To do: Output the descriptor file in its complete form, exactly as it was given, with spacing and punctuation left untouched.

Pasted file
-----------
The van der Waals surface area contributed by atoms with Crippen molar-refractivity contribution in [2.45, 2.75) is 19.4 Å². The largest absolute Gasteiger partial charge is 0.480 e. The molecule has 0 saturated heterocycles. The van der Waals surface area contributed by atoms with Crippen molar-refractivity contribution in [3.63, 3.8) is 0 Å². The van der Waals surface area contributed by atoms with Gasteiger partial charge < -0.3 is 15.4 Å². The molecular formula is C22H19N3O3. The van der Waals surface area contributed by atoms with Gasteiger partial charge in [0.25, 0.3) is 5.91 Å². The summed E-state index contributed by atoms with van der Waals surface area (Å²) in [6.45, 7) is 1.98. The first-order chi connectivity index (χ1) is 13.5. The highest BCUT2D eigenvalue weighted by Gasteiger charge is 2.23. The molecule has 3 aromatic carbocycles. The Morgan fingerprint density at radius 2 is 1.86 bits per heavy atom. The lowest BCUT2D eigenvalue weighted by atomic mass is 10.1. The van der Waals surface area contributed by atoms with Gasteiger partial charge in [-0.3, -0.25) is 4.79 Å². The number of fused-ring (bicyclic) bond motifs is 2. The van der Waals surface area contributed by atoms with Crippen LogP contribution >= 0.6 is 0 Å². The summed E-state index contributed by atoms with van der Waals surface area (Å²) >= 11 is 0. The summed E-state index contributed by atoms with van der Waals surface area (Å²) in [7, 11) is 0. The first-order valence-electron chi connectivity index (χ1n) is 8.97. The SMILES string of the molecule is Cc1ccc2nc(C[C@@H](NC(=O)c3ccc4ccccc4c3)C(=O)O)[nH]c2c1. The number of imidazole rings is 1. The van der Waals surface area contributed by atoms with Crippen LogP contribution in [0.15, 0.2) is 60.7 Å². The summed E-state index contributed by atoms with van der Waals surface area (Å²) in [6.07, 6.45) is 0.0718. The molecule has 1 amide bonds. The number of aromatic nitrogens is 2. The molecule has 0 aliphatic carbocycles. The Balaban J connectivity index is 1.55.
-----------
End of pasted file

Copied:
The van der Waals surface area contributed by atoms with Crippen molar-refractivity contribution in [2.45, 2.75) is 19.4 Å². The largest absolute Gasteiger partial charge is 0.480 e. The molecule has 0 saturated heterocycles. The van der Waals surface area contributed by atoms with Crippen molar-refractivity contribution in [3.63, 3.8) is 0 Å². The van der Waals surface area contributed by atoms with Gasteiger partial charge < -0.3 is 15.4 Å². The molecular formula is C22H19N3O3. The van der Waals surface area contributed by atoms with Gasteiger partial charge in [0.25, 0.3) is 5.91 Å². The summed E-state index contributed by atoms with van der Waals surface area (Å²) in [6.45, 7) is 1.98. The first-order chi connectivity index (χ1) is 13.5. The highest BCUT2D eigenvalue weighted by Gasteiger charge is 2.23. The molecule has 3 aromatic carbocycles. The Morgan fingerprint density at radius 2 is 1.86 bits per heavy atom. The lowest BCUT2D eigenvalue weighted by atomic mass is 10.1. The van der Waals surface area contributed by atoms with Gasteiger partial charge in [-0.3, -0.25) is 4.79 Å². The number of fused-ring (bicyclic) bond motifs is 2. The van der Waals surface area contributed by atoms with Crippen LogP contribution >= 0.6 is 0 Å². The summed E-state index contributed by atoms with van der Waals surface area (Å²) >= 11 is 0. The summed E-state index contributed by atoms with van der Waals surface area (Å²) in [7, 11) is 0. The first-order valence-electron chi connectivity index (χ1n) is 8.97. The SMILES string of the molecule is Cc1ccc2nc(C[C@@H](NC(=O)c3ccc4ccccc4c3)C(=O)O)[nH]c2c1. The number of imidazole rings is 1. The van der Waals surface area contributed by atoms with Crippen LogP contribution in [0.15, 0.2) is 60.7 Å². The summed E-state index contributed by atoms with van der Waals surface area (Å²) in [6.07, 6.45) is 0.0718. The molecule has 1 amide bonds. The number of aromatic nitrogens is 2. The molecule has 0 aliphatic carbocycles. The Balaban J connectivity index is 1.55.